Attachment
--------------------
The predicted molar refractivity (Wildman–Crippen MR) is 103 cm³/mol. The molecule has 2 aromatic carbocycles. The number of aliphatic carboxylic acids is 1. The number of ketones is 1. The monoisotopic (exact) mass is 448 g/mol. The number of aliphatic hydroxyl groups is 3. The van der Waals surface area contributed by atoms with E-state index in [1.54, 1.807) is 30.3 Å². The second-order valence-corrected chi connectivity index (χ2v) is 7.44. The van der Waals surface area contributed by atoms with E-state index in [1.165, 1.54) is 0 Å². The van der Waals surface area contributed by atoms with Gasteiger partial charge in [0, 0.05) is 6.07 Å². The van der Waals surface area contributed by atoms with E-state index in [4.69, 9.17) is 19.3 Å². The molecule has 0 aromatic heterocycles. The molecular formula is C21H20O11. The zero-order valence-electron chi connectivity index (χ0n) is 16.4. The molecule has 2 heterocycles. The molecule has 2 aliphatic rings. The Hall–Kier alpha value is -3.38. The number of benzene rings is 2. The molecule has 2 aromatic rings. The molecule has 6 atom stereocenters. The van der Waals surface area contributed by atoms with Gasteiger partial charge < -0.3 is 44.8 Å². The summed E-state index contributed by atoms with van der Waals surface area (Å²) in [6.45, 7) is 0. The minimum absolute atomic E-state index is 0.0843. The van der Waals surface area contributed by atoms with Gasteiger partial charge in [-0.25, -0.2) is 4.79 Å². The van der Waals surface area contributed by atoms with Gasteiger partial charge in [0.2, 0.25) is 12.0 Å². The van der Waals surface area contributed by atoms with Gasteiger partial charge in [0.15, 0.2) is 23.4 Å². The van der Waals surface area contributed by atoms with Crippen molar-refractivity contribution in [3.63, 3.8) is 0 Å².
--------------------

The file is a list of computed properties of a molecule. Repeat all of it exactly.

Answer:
The predicted molar refractivity (Wildman–Crippen MR) is 103 cm³/mol. The molecule has 2 aromatic carbocycles. The number of aliphatic carboxylic acids is 1. The number of ketones is 1. The monoisotopic (exact) mass is 448 g/mol. The number of aliphatic hydroxyl groups is 3. The van der Waals surface area contributed by atoms with E-state index in [1.54, 1.807) is 30.3 Å². The second-order valence-corrected chi connectivity index (χ2v) is 7.44. The van der Waals surface area contributed by atoms with E-state index in [1.165, 1.54) is 0 Å². The van der Waals surface area contributed by atoms with Gasteiger partial charge in [0, 0.05) is 6.07 Å². The van der Waals surface area contributed by atoms with E-state index in [4.69, 9.17) is 19.3 Å². The molecule has 0 aromatic heterocycles. The molecular formula is C21H20O11. The zero-order valence-electron chi connectivity index (χ0n) is 16.4. The molecule has 2 heterocycles. The molecule has 2 aliphatic rings. The Hall–Kier alpha value is -3.38. The number of benzene rings is 2. The molecule has 2 aromatic rings. The molecule has 6 atom stereocenters. The van der Waals surface area contributed by atoms with Gasteiger partial charge < -0.3 is 44.8 Å². The summed E-state index contributed by atoms with van der Waals surface area (Å²) in [6.45, 7) is 0. The minimum absolute atomic E-state index is 0.0843. The van der Waals surface area contributed by atoms with Gasteiger partial charge in [-0.25, -0.2) is 4.79 Å². The van der Waals surface area contributed by atoms with Gasteiger partial charge in [0.2, 0.25) is 12.0 Å². The van der Waals surface area contributed by atoms with Gasteiger partial charge in [0.15, 0.2) is 23.4 Å². The van der Waals surface area contributed by atoms with Crippen molar-refractivity contribution in [3.63, 3.8) is 0 Å².